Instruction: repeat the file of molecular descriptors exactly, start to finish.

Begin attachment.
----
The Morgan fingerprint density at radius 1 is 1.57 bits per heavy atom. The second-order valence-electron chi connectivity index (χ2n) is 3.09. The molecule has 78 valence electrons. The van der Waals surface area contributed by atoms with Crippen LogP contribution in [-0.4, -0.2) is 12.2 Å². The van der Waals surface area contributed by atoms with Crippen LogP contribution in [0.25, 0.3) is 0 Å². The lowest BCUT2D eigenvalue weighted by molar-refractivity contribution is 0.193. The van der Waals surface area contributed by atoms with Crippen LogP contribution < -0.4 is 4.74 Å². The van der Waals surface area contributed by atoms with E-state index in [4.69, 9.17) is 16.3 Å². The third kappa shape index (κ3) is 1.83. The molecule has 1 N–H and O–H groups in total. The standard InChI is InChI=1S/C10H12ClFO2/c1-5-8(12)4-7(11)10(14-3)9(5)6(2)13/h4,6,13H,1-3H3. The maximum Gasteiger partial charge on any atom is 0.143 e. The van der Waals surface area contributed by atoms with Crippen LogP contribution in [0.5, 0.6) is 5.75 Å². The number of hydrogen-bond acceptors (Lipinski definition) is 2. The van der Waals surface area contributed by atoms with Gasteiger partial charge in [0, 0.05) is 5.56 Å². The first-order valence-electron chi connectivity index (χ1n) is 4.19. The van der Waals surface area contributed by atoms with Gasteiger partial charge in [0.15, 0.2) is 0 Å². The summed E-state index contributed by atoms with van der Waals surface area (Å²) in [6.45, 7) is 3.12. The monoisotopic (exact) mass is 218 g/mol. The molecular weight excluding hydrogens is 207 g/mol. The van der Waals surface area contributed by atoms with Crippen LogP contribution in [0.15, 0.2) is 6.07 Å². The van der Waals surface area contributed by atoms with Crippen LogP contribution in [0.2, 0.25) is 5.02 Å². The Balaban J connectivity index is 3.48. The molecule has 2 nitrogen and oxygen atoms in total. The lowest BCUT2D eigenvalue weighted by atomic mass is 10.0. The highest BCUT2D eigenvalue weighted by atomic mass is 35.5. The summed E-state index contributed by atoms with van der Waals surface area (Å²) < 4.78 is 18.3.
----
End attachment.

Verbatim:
The Morgan fingerprint density at radius 1 is 1.57 bits per heavy atom. The second-order valence-electron chi connectivity index (χ2n) is 3.09. The molecule has 78 valence electrons. The van der Waals surface area contributed by atoms with Crippen LogP contribution in [-0.4, -0.2) is 12.2 Å². The van der Waals surface area contributed by atoms with Crippen LogP contribution in [0.25, 0.3) is 0 Å². The lowest BCUT2D eigenvalue weighted by molar-refractivity contribution is 0.193. The van der Waals surface area contributed by atoms with Crippen LogP contribution < -0.4 is 4.74 Å². The van der Waals surface area contributed by atoms with E-state index in [4.69, 9.17) is 16.3 Å². The third kappa shape index (κ3) is 1.83. The molecule has 1 N–H and O–H groups in total. The standard InChI is InChI=1S/C10H12ClFO2/c1-5-8(12)4-7(11)10(14-3)9(5)6(2)13/h4,6,13H,1-3H3. The maximum Gasteiger partial charge on any atom is 0.143 e. The van der Waals surface area contributed by atoms with Crippen LogP contribution in [0.5, 0.6) is 5.75 Å². The number of hydrogen-bond acceptors (Lipinski definition) is 2. The van der Waals surface area contributed by atoms with Gasteiger partial charge in [0, 0.05) is 5.56 Å². The first-order valence-electron chi connectivity index (χ1n) is 4.19. The van der Waals surface area contributed by atoms with Gasteiger partial charge in [0.15, 0.2) is 0 Å². The summed E-state index contributed by atoms with van der Waals surface area (Å²) in [6.45, 7) is 3.12. The monoisotopic (exact) mass is 218 g/mol. The molecular weight excluding hydrogens is 207 g/mol. The van der Waals surface area contributed by atoms with Crippen LogP contribution in [0.15, 0.2) is 6.07 Å². The van der Waals surface area contributed by atoms with Crippen LogP contribution in [0.2, 0.25) is 5.02 Å². The Balaban J connectivity index is 3.48. The molecule has 2 nitrogen and oxygen atoms in total. The lowest BCUT2D eigenvalue weighted by atomic mass is 10.0. The highest BCUT2D eigenvalue weighted by atomic mass is 35.5. The summed E-state index contributed by atoms with van der Waals surface area (Å²) < 4.78 is 18.3.